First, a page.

2010 Nissan 370Z | road test

Posted on Jul 8, 2010 by
The 370Z's looks are an evolution of the 350Z's

The 370Z's looks are an evolution of the 350Z's



  • Great to drive
  • Beautiful engine
  • Looks good


  • Terrible rear visibility
  • Harsh ride for everyday use
  • Too expensive


The 370Z is a proper sports car. We really like its looks, interior and driving experience – if you live near smooth tarmac and winding roads you’ll have an absolute blast. But the lack of rear view visibility was highly disconcerting when driving around town and would really put us off using it as an everyday car. We also think it’s too expensive compared to its rivals.

Update: Since we wrote this piece, has cut the price of the 370Z to 179,500AED, which makes it a much more appealing prospect.

Lack of rear visibility is one of the 370Z's main problems

Lack of rear visibility is one of the 370Z's main problems


Power comes from a beautiful 3.7-litre V6 engine that gives you a continuous build up of thrust, with no slow down in push as the revs climb. It’s really impressive.

The resultant 324bhp is delivered to the rear wheels through a seven speed automatic gearbox, which can be quite jerky in manual mode, controlled through metal paddles behind the steering wheel. It’s at its best when the car is being really pushed. The Downshift Rev Matching feature works well and gives a satisfying blip to the throttle when you downshift. It’s fairly quick to respond, but not as fast as the dual-clutch gearboxes seen on something like the Porsche Cayman S.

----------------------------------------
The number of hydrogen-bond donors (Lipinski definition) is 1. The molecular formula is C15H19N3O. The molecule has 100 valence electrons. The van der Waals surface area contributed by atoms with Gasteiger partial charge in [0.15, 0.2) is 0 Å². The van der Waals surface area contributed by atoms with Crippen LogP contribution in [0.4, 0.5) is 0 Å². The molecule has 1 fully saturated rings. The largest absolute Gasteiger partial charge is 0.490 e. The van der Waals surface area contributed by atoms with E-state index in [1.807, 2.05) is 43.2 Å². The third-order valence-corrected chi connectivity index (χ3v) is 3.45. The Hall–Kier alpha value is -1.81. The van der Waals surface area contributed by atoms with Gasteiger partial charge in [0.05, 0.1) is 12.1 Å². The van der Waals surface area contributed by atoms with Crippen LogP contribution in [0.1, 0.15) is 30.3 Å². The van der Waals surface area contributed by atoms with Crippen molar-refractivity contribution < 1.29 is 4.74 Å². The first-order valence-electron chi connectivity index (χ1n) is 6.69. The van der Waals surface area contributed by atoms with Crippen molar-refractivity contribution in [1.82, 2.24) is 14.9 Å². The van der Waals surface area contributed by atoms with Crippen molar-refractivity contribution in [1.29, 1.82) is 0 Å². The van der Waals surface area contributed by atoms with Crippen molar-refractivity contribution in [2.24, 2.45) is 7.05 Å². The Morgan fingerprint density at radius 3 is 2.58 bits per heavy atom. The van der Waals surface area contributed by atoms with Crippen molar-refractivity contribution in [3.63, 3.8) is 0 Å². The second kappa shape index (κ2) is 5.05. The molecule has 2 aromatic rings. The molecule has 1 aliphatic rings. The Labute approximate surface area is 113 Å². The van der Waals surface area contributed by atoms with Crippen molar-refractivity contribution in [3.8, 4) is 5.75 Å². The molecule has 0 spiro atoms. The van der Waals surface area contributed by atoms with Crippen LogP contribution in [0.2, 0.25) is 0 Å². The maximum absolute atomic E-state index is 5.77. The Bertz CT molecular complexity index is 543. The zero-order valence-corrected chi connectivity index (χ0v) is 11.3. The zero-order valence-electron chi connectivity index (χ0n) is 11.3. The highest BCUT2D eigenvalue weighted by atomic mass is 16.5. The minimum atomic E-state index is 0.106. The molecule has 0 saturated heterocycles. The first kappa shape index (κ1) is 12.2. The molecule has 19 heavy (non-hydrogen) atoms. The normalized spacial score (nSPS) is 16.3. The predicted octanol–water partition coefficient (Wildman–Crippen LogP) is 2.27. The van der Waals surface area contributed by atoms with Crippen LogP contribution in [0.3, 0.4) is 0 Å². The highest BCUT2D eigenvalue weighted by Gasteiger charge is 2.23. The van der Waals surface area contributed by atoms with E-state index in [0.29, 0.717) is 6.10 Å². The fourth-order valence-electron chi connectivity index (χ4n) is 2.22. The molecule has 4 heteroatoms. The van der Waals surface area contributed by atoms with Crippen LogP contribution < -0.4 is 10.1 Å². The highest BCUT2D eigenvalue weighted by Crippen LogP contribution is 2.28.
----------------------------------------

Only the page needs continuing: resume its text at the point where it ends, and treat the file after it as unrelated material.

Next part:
This is a proper sports car with very stiff suspension. In case this wasn’t clear, a huge cross member behind the rear seats serves as a visual reminder of just how committed the 370Z is to reducing chassis flex. This means that handling is great with virtually no body roll and great grip from the tyres. You can feel the tyres grip into the road as you corner and although the car is fairly heavy – around 1,525kg – it remains agile.

We think the 370Z is quite a looker

We think the 370Z is quite a looker

The steering is weighty – perhaps too much so for around town. Perhaps we’ve got used to cars with dynamic steering systems that lighten things up for manoeuvring, but we found a fair bit of heft was necessary when moving slowly. That’s not a criticism – this is a sports car after all – but it’s certainly something we noticed. Although the car is generally easy to drive everyday in automatic mode, it’s worth considering before you buy.

The steering is quick though and at speed you’ll find that it turns sharply. The car is nicely balanced and with 324bhp going through the rear wheels, the back is willing to step out if you provoke it. Turning the VDC electronic stability control off gives you a bit of leeway to wag the 370Z’s tail, while still reigning things in if the car gets too out of shape.

Because the car is so stiffly sprung, the ride is firm – you’ll need to take speed bumps with care and you’ll feel all the imperfections in the road. Having said that, there is a level of damping that means potholes won’t quite shatter your spine.

The interior feels largely well made and comfortable

The interior feels largely well made and comfortable